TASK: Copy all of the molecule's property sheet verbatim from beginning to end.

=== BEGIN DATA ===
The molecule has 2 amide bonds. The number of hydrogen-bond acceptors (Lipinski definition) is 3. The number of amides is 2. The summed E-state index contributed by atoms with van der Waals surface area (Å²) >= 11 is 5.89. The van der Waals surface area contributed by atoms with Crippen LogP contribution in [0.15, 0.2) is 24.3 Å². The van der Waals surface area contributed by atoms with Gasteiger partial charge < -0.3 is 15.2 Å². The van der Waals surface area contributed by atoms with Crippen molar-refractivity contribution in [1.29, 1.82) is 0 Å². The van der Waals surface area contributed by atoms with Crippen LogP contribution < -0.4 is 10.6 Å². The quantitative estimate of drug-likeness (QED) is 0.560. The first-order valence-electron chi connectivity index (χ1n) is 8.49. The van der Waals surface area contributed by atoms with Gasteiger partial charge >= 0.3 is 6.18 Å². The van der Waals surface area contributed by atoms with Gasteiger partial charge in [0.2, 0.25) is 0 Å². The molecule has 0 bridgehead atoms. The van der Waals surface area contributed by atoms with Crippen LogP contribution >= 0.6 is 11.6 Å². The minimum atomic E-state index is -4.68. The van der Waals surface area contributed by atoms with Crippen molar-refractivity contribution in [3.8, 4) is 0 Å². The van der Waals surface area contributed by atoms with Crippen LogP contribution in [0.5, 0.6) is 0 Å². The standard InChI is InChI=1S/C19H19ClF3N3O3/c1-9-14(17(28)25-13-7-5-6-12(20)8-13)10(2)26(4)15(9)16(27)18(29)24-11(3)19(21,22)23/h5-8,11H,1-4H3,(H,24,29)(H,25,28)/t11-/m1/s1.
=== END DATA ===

The molecule has 2 amide bonds. The number of hydrogen-bond acceptors (Lipinski definition) is 3. The number of amides is 2. The summed E-state index contributed by atoms with van der Waals surface area (Å²) >= 11 is 5.89. The van der Waals surface area contributed by atoms with Crippen LogP contribution in [0.15, 0.2) is 24.3 Å². The van der Waals surface area contributed by atoms with Gasteiger partial charge < -0.3 is 15.2 Å². The van der Waals surface area contributed by atoms with Crippen molar-refractivity contribution in [1.29, 1.82) is 0 Å². The van der Waals surface area contributed by atoms with Crippen LogP contribution < -0.4 is 10.6 Å². The quantitative estimate of drug-likeness (QED) is 0.560. The first-order valence-electron chi connectivity index (χ1n) is 8.49. The van der Waals surface area contributed by atoms with Gasteiger partial charge >= 0.3 is 6.18 Å². The van der Waals surface area contributed by atoms with Gasteiger partial charge in [0.2, 0.25) is 0 Å². The molecule has 0 bridgehead atoms. The van der Waals surface area contributed by atoms with Crippen LogP contribution >= 0.6 is 11.6 Å². The minimum atomic E-state index is -4.68. The van der Waals surface area contributed by atoms with Crippen molar-refractivity contribution in [3.8, 4) is 0 Å². The van der Waals surface area contributed by atoms with Crippen LogP contribution in [0.5, 0.6) is 0 Å². The standard InChI is InChI=1S/C19H19ClF3N3O3/c1-9-14(17(28)25-13-7-5-6-12(20)8-13)10(2)26(4)15(9)16(27)18(29)24-11(3)19(21,22)23/h5-8,11H,1-4H3,(H,24,29)(H,25,28)/t11-/m1/s1.